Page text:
Cash Never Sleeps So Let’s Make It Work

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When cash moved to 1.75% a bell would have rung in the land of term deposits. We have been encouraging clients to consider what a balanced portfolio looks like in the world of lower for longer.

Cash and term deposits have a role in all portfolios. We are moving into different cash cycles globally, in America the emphasis is for higher rates and here in Australia we are experiencing downward pressure on rates. That combination could see increased volatility throughout 2016.

As customers review portfolios we have encouraged clients to consider the fact that too many clients have taken a barbell approach to investing. Many self-directed investors have become disgruntled with the volatility in equities and have moved to an increased allocation in cash while holding equities which they hope will provide consistent dividends.

The investment strategy could be summarised as follows:

Cash for safety

Equities for dividends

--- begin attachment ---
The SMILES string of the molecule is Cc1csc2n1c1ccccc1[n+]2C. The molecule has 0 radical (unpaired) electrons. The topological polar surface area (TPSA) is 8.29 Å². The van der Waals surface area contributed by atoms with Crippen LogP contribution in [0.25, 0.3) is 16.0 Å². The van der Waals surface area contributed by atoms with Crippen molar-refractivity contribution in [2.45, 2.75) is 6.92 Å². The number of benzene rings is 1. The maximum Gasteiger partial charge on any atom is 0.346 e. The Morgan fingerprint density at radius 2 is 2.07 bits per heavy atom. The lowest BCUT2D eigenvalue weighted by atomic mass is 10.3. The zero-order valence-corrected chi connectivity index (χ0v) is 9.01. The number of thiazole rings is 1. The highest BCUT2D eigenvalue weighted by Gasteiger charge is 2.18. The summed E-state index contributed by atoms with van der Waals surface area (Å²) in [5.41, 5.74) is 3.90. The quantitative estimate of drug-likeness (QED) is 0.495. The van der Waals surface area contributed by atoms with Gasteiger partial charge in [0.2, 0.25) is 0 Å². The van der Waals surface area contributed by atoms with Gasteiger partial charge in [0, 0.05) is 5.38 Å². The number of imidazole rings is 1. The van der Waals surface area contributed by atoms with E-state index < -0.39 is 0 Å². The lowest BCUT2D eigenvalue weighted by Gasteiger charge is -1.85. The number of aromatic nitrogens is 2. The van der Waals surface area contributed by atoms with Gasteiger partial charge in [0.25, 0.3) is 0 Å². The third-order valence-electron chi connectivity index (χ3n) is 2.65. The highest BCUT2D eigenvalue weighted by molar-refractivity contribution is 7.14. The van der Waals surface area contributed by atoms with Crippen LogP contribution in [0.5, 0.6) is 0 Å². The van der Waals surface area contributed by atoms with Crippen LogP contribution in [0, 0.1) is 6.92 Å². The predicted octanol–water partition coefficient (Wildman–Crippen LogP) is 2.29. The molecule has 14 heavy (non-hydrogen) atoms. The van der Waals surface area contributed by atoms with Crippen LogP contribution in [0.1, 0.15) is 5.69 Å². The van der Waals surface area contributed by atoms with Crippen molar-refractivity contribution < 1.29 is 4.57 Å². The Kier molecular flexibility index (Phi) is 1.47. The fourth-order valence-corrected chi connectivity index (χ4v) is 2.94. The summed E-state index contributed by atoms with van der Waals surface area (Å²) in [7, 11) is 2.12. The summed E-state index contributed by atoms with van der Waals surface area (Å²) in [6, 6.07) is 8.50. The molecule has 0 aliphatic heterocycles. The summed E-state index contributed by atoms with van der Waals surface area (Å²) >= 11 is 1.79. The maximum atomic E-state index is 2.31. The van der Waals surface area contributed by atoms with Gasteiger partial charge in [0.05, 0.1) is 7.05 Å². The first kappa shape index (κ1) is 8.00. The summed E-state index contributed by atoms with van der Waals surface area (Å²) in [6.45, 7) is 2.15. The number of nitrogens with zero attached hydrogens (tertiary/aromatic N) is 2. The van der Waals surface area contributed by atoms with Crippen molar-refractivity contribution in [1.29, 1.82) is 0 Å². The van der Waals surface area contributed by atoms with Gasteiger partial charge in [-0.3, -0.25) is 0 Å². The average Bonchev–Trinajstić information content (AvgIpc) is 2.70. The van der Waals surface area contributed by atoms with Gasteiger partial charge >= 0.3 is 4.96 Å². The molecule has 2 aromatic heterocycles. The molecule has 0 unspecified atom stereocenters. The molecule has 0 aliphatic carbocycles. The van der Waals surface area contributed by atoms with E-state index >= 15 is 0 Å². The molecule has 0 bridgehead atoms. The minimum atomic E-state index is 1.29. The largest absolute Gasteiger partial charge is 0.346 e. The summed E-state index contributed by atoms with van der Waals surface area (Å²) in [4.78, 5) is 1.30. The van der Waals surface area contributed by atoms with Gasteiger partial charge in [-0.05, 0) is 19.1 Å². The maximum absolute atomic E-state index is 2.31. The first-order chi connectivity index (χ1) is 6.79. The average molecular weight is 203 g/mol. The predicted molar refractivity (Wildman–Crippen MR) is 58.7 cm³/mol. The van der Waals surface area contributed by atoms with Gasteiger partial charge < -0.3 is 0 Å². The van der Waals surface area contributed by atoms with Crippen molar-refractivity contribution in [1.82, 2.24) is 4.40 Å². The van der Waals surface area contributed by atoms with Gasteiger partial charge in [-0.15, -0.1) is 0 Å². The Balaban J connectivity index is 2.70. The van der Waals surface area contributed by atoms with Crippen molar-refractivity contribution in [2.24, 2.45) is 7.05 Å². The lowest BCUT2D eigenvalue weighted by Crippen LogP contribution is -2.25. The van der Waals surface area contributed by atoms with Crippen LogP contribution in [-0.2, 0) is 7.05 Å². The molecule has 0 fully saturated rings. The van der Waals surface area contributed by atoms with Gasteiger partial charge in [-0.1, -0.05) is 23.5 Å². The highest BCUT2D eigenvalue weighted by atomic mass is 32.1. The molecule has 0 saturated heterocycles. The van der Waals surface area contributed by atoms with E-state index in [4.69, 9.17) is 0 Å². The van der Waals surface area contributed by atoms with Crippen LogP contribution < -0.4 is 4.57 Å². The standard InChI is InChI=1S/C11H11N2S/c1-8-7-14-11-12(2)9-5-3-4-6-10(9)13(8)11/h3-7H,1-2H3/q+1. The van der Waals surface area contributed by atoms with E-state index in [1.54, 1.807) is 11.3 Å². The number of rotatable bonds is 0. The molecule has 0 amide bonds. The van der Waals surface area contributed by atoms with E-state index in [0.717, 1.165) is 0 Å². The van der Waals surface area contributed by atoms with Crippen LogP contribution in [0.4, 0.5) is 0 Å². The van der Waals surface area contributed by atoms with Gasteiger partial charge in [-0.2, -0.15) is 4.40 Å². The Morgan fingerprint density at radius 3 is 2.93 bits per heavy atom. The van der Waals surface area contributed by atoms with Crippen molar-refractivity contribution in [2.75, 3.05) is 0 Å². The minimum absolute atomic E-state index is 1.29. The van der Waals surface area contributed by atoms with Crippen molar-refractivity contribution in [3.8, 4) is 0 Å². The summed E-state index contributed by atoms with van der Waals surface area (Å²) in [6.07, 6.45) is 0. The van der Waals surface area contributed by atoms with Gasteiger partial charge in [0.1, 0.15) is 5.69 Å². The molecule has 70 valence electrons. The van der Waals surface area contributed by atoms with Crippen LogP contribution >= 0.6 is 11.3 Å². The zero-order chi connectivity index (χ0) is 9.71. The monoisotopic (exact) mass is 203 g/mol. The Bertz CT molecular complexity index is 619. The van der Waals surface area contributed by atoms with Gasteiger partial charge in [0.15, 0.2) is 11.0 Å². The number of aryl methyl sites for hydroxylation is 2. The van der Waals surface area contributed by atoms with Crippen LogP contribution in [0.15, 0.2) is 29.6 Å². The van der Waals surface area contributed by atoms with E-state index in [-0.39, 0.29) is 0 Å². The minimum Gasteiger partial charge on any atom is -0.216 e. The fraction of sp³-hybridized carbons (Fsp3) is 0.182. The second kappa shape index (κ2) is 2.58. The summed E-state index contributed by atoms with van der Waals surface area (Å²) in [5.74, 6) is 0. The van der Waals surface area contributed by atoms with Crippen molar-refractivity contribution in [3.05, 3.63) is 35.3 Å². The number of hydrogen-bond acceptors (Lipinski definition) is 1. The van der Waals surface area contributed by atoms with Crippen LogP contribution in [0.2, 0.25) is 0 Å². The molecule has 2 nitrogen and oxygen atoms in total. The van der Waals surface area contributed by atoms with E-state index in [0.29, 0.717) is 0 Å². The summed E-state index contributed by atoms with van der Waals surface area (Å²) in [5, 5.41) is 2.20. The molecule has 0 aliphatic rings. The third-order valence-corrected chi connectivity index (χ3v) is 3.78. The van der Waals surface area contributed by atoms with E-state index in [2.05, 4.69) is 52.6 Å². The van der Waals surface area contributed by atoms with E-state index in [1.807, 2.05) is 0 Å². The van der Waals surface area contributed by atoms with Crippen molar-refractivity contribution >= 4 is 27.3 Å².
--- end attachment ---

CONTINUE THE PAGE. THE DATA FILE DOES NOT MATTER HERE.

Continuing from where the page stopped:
Property for growth

No risk if possible



There is an alternative; it all depends on the capital stack. A capital stack is the manner in which a company arranges their borrowings. Companies can pledge to redeem borrowings on a priority basis, term deposits are an example, if a bank was to be wound up deposit holders would be some of the first to be repaid.

The following is an example of a NAB capital stack.


For investors who are considering an investment strategy focus may not need to be only on the absolute return but the balance and expected volatility of the portfolio.

For customers who are prepared to be risk on and ready to absorb volatility then buy equities but for the investors who wants a more stable less volatile experience it might make sense to move up the capital stack.

The NAB subordinate bond in the above chart assumes an expected cash rate for the duration of the bond; if those expectations are accurate then the NAB subordinate bond is expected to provide a much higher yield than the one year term deposit.

The key to investing is education, is lending NAB money at the subordinate level worth exploring? Achieving better outcomes in conservative assets requires understanding risk reward analysis; a starting point could be assessing the subordinate debt of the major banks.

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